2015 Master Plan: The Workshop Quadrant

As I write this, a gentle, fluffy snowfall is blanketing the garden. It looks in life rather like the white planning page:

This is the workshop quadrant for 2015. Across the top are more grapes and herbs--perennials that live there permanently. The long row on the right side is, as always, filled with annual herbs (cilantro and dill) and spring greens. This length of planting space has plenty of sun in early spring before a nearby maple leafs out in May. It makes it a good place for leafy items, especially things like lettuces that enjoy the shade to keep them from bolting as temperatures rise. Since these are the only things that do well in the shade, we don't have much crop rotation going on: we just switch the herbs with the greens each year and amend with compost. We have decided on a four-block succession planting for the herbs this year, with plantings every six weeks. Hopefully this will provide cilantro and dill during the summer when we most need it for salsa and pickles. The spring greens will be started in a cold frame with a succession planting to fill the space the cold frame doesn't cover when the weather is warmer.

The bottom row holds our other trellis of peas (as always, on the north side to keep from shading the other plants in the row), parsnips, and heirloom tomatoes. This planting of parnsips echoes the line of carrots in the swingset bed that will quietly grow between taller plants until they are needed in the fall.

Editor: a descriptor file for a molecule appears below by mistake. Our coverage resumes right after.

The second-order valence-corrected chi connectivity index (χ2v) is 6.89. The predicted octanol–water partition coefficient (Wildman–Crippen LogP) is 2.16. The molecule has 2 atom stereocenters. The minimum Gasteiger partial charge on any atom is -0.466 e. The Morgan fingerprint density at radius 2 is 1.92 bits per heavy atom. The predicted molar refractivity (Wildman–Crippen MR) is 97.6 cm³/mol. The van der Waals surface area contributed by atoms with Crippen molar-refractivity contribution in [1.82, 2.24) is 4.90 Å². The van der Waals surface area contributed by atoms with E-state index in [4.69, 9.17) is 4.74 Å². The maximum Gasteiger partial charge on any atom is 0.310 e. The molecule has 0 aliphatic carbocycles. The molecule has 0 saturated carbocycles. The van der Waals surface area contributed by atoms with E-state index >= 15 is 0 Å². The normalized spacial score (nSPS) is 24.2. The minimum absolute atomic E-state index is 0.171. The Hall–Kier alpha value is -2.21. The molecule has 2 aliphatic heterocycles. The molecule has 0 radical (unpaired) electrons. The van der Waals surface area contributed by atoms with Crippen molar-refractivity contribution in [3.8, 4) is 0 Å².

The left-hand rows are filled with a few Ukrainian Yellow tomatoes and the Sungold. We have given the Sungold four square feet this year, since it's always a beast of a plant--we have also made a vow to prune it back ruthlessly. We also cut back our yellow tomatoes to just four plants, which should be plenty.

This center C is the last bit of the garden we penciled in, which explains its patchwork appearance. From the top, we have space for 10 Brussels sprouts, a bit of chamomile, and a patch of calendula. Swiss chard, celery and parsley are grouped together for fall tunneling near the end of the season, though along the edge of that length is another trellis for spring snap peas and just three feet of slicing cucumbers. This is a major reduction is slicers, since we are absolutely overrun with cucumbers every year. Along the bottom is a patch for head lettuces and beets, which will also be successively planted in a five-week series to spread out the harvest. Finally, we have a little spot for nasturtiums.

Looking back, perhaps the center C isn't so randomly planned after all. It's a lot of springtime salad goodies, and that should make for some convenient pre-dinner harvests in a few months. In the meantime, I'm torn between enjoying the beauty of the snowfall and dreaming about balmy sunshine and dirty hands.


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